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#23440
Complete Question Explanation

Flaw in the Reasoning-#%. The correct answer choice is (B)

In this dialogue, Sandy makes the reasonable argument that the best time to play the lottery is when the pot is the biggest. Alex asserts that it is better to play when the pot is lower and there are less people playing.
The flaw in Alex’s reasoning is that he seems to think of lottery players as competitors who can have an effect on each other’s odds of winning. The truth is that one’s odds of winning the lottery are the same regardless of how many other lottery players there are.

Answer choice (A): There is no referenced in Sandy’s argument to the number of times one plays, so this answer choice is incorrect.

Answer choice (B): This is the correct answer choice. Alex asserts that the number of other players has some effect on Sandy’s odds, which they do not.

Answer choice (C): Sandy does not assert that one’s chances are unaffected by the size of the pot; rather, the assertion is simply that it is better to play when the pot is bigger.

Answer choice (D): Alex does not make this assertion—his argument is based on the number of people playing the lottery in any given week.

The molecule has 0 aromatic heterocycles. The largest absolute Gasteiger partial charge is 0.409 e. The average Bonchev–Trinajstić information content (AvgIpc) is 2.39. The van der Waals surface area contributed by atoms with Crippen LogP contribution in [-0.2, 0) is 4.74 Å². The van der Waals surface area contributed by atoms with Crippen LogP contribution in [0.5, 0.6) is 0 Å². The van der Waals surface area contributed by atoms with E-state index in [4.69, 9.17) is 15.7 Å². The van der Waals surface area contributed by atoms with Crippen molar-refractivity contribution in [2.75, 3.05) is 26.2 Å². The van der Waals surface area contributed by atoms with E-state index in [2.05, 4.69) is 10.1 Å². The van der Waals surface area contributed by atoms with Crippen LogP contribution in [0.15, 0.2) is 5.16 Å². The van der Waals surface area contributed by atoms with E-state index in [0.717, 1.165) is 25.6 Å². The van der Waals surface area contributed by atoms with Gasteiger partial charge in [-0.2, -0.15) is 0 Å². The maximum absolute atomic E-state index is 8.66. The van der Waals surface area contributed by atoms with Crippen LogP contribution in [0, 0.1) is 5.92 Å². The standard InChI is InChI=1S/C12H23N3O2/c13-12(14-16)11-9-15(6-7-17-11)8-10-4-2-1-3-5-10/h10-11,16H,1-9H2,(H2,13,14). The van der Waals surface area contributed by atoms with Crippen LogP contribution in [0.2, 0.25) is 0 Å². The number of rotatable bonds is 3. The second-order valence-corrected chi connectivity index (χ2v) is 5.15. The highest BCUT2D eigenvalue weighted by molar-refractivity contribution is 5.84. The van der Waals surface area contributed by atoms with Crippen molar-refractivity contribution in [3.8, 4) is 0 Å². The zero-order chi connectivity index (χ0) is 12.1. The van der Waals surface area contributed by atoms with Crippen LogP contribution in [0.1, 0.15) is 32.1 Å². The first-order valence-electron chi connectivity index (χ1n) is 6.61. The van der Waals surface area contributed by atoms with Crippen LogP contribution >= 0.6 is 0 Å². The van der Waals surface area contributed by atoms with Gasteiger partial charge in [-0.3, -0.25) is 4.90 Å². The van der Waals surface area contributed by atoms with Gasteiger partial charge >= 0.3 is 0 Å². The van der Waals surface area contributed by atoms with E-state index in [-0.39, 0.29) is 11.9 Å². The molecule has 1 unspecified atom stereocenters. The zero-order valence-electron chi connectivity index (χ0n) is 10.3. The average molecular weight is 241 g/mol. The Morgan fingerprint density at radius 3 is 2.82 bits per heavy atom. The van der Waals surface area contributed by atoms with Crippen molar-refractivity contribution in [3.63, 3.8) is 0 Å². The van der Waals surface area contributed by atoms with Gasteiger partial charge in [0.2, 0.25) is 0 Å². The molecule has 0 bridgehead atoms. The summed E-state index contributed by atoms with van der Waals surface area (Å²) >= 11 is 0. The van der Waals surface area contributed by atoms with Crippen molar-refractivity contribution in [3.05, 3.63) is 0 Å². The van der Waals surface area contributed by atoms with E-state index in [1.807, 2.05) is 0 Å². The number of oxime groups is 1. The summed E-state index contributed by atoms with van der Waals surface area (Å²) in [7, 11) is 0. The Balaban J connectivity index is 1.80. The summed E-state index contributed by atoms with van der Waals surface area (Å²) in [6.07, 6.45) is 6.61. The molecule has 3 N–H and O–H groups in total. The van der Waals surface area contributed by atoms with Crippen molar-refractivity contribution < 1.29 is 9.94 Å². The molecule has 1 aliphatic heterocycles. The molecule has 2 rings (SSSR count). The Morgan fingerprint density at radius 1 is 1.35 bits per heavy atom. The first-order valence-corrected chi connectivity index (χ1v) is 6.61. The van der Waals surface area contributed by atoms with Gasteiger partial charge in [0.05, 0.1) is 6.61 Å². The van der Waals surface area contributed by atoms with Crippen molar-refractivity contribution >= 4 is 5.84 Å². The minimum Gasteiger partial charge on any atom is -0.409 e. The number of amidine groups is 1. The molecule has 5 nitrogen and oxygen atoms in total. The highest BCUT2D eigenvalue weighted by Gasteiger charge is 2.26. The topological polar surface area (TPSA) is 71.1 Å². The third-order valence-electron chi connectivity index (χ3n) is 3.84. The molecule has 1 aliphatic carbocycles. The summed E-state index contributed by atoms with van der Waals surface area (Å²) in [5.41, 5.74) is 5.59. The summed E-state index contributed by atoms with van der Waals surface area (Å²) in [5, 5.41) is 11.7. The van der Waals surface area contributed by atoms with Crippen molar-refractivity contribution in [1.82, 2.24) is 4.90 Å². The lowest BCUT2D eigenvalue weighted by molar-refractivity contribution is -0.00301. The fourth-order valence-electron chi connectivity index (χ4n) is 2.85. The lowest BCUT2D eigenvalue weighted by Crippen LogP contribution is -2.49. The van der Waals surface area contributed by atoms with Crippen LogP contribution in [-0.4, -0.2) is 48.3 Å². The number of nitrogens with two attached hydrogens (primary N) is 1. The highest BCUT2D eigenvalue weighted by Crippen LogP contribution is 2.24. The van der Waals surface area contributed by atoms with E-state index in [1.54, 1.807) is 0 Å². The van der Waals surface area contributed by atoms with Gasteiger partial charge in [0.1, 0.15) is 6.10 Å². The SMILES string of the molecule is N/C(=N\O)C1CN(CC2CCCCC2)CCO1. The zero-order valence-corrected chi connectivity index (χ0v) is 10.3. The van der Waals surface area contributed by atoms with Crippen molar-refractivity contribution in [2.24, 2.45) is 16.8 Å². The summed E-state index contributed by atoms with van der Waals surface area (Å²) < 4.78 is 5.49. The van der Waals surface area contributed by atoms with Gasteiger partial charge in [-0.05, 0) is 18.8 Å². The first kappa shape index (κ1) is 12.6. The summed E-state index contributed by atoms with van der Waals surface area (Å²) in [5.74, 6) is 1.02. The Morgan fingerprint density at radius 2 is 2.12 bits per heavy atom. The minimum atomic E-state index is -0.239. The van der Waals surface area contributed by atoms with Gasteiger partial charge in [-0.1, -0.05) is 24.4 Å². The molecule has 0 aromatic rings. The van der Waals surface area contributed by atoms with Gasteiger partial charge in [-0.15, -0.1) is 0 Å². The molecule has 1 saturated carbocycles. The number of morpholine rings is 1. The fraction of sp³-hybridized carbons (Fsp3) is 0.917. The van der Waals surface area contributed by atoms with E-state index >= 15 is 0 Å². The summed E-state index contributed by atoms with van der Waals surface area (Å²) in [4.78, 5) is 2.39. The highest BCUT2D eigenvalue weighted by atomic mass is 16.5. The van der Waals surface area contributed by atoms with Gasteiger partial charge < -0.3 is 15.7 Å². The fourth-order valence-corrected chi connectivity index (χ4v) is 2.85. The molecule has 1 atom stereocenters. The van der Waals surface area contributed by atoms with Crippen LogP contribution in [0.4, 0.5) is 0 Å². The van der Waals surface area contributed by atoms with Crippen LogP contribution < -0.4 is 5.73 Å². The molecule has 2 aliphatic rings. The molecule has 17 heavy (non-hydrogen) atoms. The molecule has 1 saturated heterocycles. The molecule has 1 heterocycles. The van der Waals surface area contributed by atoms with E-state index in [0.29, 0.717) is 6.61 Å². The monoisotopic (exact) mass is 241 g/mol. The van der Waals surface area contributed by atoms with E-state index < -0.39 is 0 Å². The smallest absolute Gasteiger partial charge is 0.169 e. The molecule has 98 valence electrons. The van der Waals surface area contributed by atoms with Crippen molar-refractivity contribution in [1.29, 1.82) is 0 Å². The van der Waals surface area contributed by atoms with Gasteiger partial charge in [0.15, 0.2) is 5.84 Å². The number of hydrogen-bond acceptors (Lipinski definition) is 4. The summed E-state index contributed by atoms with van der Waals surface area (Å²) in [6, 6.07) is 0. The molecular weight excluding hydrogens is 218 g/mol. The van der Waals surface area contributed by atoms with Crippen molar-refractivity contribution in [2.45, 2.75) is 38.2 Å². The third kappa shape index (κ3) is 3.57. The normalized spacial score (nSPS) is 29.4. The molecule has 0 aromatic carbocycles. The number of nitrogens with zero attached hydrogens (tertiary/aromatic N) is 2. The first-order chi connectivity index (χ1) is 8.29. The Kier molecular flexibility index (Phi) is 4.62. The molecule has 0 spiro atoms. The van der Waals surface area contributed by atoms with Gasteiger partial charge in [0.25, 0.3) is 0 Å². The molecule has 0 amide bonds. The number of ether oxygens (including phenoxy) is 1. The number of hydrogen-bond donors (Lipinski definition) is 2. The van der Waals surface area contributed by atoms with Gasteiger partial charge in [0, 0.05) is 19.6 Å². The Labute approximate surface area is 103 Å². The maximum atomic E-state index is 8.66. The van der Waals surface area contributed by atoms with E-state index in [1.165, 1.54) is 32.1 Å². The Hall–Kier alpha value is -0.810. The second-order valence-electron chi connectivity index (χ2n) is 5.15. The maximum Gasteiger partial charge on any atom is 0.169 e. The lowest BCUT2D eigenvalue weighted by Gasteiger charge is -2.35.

Answer choice (E): Sandy doesn’t argue that the chances of winning go up under such circumstances, just that the pot increases after each time the lottery isn’t won.
 SherryZ
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#12764
Dec 2001 LSAT, Sec 3, Q 21:

I could not find any flaw when I saw this question (neither Sandy nor Alex). Could you explain this question and analyze each answer choices? :cry:

Thank you so much for your time!

---Sherry
 BethRibet
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#12792
Hi Sherry,

Thanks for your question.

The flaw in the reasoning shows up in Alex's response. Sandy explains that the Big Bucks lottery is such that multiple people can win it at the same time -- essentially everyone who chooses the five correct numbers.

Alex confuses the likelihood of winning, which is based only on whether or not you choose the right five numbers, with how large or small the pot is, depending on how many others are playing. But as the lottery is defined, your chances of winning are the same no matter how many other people are playing. The number of other players affects how much money you're likely to get, not how likely you are to win.

As far as the answer choices:
A) Sandy does not make any statement that matches what this answer choice claims.
B) This answer choice is correct, because it describes the flawed reasoning in Alex's response.
C) Whether or not Sandy does make this claim (if she does, it would be implicit, not clearly present), it is correct, not flawed.
D) This answer choice is inaccurate; Alex does not make this claim.
E) This answer choice is inaccurate; Sandy does not make this claim.

Hope this helps!
Beth

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